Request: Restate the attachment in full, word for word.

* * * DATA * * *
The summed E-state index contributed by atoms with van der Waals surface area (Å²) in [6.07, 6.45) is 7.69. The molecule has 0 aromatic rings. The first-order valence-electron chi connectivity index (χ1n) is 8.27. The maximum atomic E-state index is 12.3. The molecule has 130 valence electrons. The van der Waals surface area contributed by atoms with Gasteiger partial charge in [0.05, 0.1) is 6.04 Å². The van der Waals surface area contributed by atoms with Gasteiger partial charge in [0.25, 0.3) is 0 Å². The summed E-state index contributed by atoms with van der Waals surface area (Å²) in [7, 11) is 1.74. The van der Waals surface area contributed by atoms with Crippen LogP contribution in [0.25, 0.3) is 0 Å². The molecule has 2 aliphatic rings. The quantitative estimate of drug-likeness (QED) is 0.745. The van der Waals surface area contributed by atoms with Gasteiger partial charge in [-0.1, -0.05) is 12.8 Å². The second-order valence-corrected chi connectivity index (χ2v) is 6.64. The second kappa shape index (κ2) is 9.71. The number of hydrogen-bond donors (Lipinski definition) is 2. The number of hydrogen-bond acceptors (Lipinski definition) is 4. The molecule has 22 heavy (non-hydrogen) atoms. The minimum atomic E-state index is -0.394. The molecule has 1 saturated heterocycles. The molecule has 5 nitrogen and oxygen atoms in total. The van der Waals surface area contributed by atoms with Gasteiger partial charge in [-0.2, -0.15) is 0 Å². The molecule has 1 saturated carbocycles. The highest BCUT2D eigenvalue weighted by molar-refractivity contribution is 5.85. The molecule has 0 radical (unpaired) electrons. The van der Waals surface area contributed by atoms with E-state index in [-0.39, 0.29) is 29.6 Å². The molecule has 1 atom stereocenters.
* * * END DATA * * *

The summed E-state index contributed by atoms with van der Waals surface area (Å²) in [6.07, 6.45) is 7.69. The molecule has 0 aromatic rings. The first-order valence-electron chi connectivity index (χ1n) is 8.27. The maximum atomic E-state index is 12.3. The molecule has 130 valence electrons. The van der Waals surface area contributed by atoms with Gasteiger partial charge in [0.05, 0.1) is 6.04 Å². The van der Waals surface area contributed by atoms with Gasteiger partial charge in [0.25, 0.3) is 0 Å². The summed E-state index contributed by atoms with van der Waals surface area (Å²) in [7, 11) is 1.74. The van der Waals surface area contributed by atoms with Crippen LogP contribution in [0.25, 0.3) is 0 Å². The molecule has 2 aliphatic rings. The quantitative estimate of drug-likeness (QED) is 0.745. The van der Waals surface area contributed by atoms with Gasteiger partial charge in [-0.1, -0.05) is 12.8 Å². The second-order valence-corrected chi connectivity index (χ2v) is 6.64. The second kappa shape index (κ2) is 9.71. The number of hydrogen-bond donors (Lipinski definition) is 2. The number of hydrogen-bond acceptors (Lipinski definition) is 4. The molecule has 22 heavy (non-hydrogen) atoms. The minimum atomic E-state index is -0.394. The molecule has 1 saturated heterocycles. The molecule has 5 nitrogen and oxygen atoms in total. The van der Waals surface area contributed by atoms with Gasteiger partial charge in [-0.2, -0.15) is 0 Å². The molecule has 1 saturated carbocycles. The highest BCUT2D eigenvalue weighted by molar-refractivity contribution is 5.85. The molecule has 0 radical (unpaired) electrons. The van der Waals surface area contributed by atoms with E-state index in [-0.39, 0.29) is 29.6 Å². The molecule has 1 atom stereocenters.